BY THE OLD DEANERY, SOUTH MALLING
This morning there were dark blue anemones, with dog-tooth
serrations, near the sign which says these are private gardens,
three stone steps down from the lane leading out to the river.
But we can look. There’s nothing to say viewing’s prohibited.
And today there’s a man with a chain saw and a lorry up by the church
and his noise wavers, building and building to an edge and falling.
There’s no escape from the sound. It enters the empty garden
as if it was in flight over an unmapped border; like the border
of the farm, for instance— those wood anemones were white, on thin
red stalks under the leafless beeches, beyond the last barbed wire.
And we were farm kids, trespassing with ease, crawling out to lie with them
on moss and beech mast, with the same rooks cawing overhead.
across the river we have seen a heron waits
feet in the muddy grasses at the edge
hunch backed alert for fish that slide greasy
and fast through all this slackening turbulence
he stiffens stabs the reeds and lifts his head
a squirm of darkness writhing from his beak
a heaving muscle flicked to flight and caught
adjusted flicked again while still the snake
lined up twists in his bill not speared but held
and when the heron swallows will it seem
his throat is as a god’s throat blue enamel
burnished tin? the oily tide is on the turn
and sunlight stutters free from what must come--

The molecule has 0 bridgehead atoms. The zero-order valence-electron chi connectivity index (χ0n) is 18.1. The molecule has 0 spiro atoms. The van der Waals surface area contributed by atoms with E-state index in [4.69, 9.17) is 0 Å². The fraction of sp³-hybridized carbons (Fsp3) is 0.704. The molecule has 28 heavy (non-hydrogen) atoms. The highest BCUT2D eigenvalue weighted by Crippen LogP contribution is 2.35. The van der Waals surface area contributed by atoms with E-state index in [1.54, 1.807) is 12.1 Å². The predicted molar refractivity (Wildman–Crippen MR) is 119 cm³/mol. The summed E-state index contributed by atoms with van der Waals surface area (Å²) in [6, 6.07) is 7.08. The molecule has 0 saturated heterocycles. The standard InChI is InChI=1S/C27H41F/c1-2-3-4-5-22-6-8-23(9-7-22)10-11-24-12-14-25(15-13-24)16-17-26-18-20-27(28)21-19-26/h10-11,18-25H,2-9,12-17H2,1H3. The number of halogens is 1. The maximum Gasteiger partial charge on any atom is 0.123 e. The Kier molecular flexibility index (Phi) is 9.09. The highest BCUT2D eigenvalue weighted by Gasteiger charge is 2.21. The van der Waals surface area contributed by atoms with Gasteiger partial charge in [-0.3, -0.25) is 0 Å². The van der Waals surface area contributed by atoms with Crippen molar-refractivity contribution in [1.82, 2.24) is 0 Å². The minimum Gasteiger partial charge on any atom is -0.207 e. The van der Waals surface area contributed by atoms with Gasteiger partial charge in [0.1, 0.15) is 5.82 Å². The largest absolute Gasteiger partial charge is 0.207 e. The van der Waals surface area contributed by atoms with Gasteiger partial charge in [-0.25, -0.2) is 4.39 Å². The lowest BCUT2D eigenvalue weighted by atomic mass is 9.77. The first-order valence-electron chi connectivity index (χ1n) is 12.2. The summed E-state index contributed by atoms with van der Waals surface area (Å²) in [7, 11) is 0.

the long slide backward release from holding on
SOMEONE KEEPS TALKING
Someone keeps talking while I try to grasp
the nub of a word— bricks, arches, in full
glorious colour, with Buddleia impossibly
purple and a road on top. I know a man
who lays bricks down and thinks of them
in space. Set there while his back breaks
and his memory fades. Who laid the bricks
in the Ponte delle Torri, for instance?
It still knits the two halves of the valley
on long thin legs. What do you call it?
And I almost have it but someone keeps talking.
Copyright © Janet Sutherland 2015
Janet Sutherland grew up on a small dairy farm near Salisbury and studied at Cardiff University and at the University of Essex. She has three collections with Shearsman Books: Burning the Heartwood, 2006, Hangman’s Acre, 2009 and Bone Monkey, 2014. Her poetry has appeared in numerous magazines and in anthologies including The New British Poetry 1968-88, Paladin Poetry and The Virago Book of Love Poetry ed. Wendy Mulford 1990. She currently lives in Lewes, East Sussex.